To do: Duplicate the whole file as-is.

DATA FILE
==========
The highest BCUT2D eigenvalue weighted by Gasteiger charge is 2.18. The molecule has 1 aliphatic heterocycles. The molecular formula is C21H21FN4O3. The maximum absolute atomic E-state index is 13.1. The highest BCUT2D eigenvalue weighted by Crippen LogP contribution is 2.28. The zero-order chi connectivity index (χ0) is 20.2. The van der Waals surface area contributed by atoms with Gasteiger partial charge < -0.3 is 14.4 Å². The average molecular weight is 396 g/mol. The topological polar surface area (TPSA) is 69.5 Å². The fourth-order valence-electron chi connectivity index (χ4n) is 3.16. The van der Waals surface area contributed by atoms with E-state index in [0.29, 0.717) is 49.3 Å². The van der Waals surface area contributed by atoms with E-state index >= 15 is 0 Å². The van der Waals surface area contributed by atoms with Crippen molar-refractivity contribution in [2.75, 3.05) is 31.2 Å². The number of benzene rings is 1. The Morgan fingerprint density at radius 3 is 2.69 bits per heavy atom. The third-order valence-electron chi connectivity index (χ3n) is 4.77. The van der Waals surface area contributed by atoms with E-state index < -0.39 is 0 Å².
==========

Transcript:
The highest BCUT2D eigenvalue weighted by Gasteiger charge is 2.18. The molecule has 1 aliphatic heterocycles. The molecular formula is C21H21FN4O3. The maximum absolute atomic E-state index is 13.1. The highest BCUT2D eigenvalue weighted by Crippen LogP contribution is 2.28. The zero-order chi connectivity index (χ0) is 20.2. The van der Waals surface area contributed by atoms with Gasteiger partial charge < -0.3 is 14.4 Å². The average molecular weight is 396 g/mol. The topological polar surface area (TPSA) is 69.5 Å². The fourth-order valence-electron chi connectivity index (χ4n) is 3.16. The van der Waals surface area contributed by atoms with E-state index in [0.29, 0.717) is 49.3 Å². The van der Waals surface area contributed by atoms with E-state index >= 15 is 0 Å². The van der Waals surface area contributed by atoms with Crippen molar-refractivity contribution in [2.75, 3.05) is 31.2 Å². The number of benzene rings is 1. The Morgan fingerprint density at radius 3 is 2.69 bits per heavy atom. The third-order valence-electron chi connectivity index (χ3n) is 4.77. The van der Waals surface area contributed by atoms with E-state index < -0.39 is 0 Å².